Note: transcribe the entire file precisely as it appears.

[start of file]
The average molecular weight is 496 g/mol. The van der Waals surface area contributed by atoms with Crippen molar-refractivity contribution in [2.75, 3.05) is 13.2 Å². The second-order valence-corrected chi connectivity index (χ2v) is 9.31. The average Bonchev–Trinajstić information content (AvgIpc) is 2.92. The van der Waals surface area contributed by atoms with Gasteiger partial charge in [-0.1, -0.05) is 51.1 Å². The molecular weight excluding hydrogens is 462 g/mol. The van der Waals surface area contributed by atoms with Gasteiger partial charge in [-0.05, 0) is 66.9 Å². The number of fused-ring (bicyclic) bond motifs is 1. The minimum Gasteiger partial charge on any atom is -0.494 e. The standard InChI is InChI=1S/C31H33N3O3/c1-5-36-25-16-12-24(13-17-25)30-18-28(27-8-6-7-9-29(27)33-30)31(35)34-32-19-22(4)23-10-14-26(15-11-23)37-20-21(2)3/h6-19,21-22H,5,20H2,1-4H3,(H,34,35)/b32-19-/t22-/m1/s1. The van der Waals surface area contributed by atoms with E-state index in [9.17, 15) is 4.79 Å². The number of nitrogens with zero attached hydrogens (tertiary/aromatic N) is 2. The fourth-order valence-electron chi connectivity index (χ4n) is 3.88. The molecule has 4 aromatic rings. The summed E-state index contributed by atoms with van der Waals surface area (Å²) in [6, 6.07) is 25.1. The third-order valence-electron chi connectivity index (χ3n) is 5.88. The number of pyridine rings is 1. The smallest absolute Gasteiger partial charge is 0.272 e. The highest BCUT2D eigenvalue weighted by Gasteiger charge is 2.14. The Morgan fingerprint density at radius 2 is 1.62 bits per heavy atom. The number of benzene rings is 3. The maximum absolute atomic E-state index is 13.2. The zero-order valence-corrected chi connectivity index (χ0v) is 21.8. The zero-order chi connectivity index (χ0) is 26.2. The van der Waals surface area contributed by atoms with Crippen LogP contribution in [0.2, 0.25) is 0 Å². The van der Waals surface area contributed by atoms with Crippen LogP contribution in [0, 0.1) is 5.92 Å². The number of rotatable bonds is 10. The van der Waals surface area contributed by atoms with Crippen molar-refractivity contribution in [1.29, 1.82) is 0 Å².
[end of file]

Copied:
The average molecular weight is 496 g/mol. The van der Waals surface area contributed by atoms with Crippen molar-refractivity contribution in [2.75, 3.05) is 13.2 Å². The second-order valence-corrected chi connectivity index (χ2v) is 9.31. The average Bonchev–Trinajstić information content (AvgIpc) is 2.92. The van der Waals surface area contributed by atoms with Gasteiger partial charge in [-0.1, -0.05) is 51.1 Å². The molecular weight excluding hydrogens is 462 g/mol. The van der Waals surface area contributed by atoms with Gasteiger partial charge in [-0.05, 0) is 66.9 Å². The number of fused-ring (bicyclic) bond motifs is 1. The minimum Gasteiger partial charge on any atom is -0.494 e. The standard InChI is InChI=1S/C31H33N3O3/c1-5-36-25-16-12-24(13-17-25)30-18-28(27-8-6-7-9-29(27)33-30)31(35)34-32-19-22(4)23-10-14-26(15-11-23)37-20-21(2)3/h6-19,21-22H,5,20H2,1-4H3,(H,34,35)/b32-19-/t22-/m1/s1. The van der Waals surface area contributed by atoms with E-state index in [9.17, 15) is 4.79 Å². The number of nitrogens with zero attached hydrogens (tertiary/aromatic N) is 2. The fourth-order valence-electron chi connectivity index (χ4n) is 3.88. The molecule has 4 aromatic rings. The summed E-state index contributed by atoms with van der Waals surface area (Å²) in [6, 6.07) is 25.1. The third-order valence-electron chi connectivity index (χ3n) is 5.88. The number of pyridine rings is 1. The smallest absolute Gasteiger partial charge is 0.272 e. The highest BCUT2D eigenvalue weighted by Gasteiger charge is 2.14. The Morgan fingerprint density at radius 2 is 1.62 bits per heavy atom. The number of benzene rings is 3. The maximum absolute atomic E-state index is 13.2. The zero-order valence-corrected chi connectivity index (χ0v) is 21.8. The zero-order chi connectivity index (χ0) is 26.2. The van der Waals surface area contributed by atoms with Crippen LogP contribution in [0.2, 0.25) is 0 Å². The van der Waals surface area contributed by atoms with Crippen LogP contribution in [0, 0.1) is 5.92 Å². The number of rotatable bonds is 10. The van der Waals surface area contributed by atoms with Crippen molar-refractivity contribution in [1.29, 1.82) is 0 Å².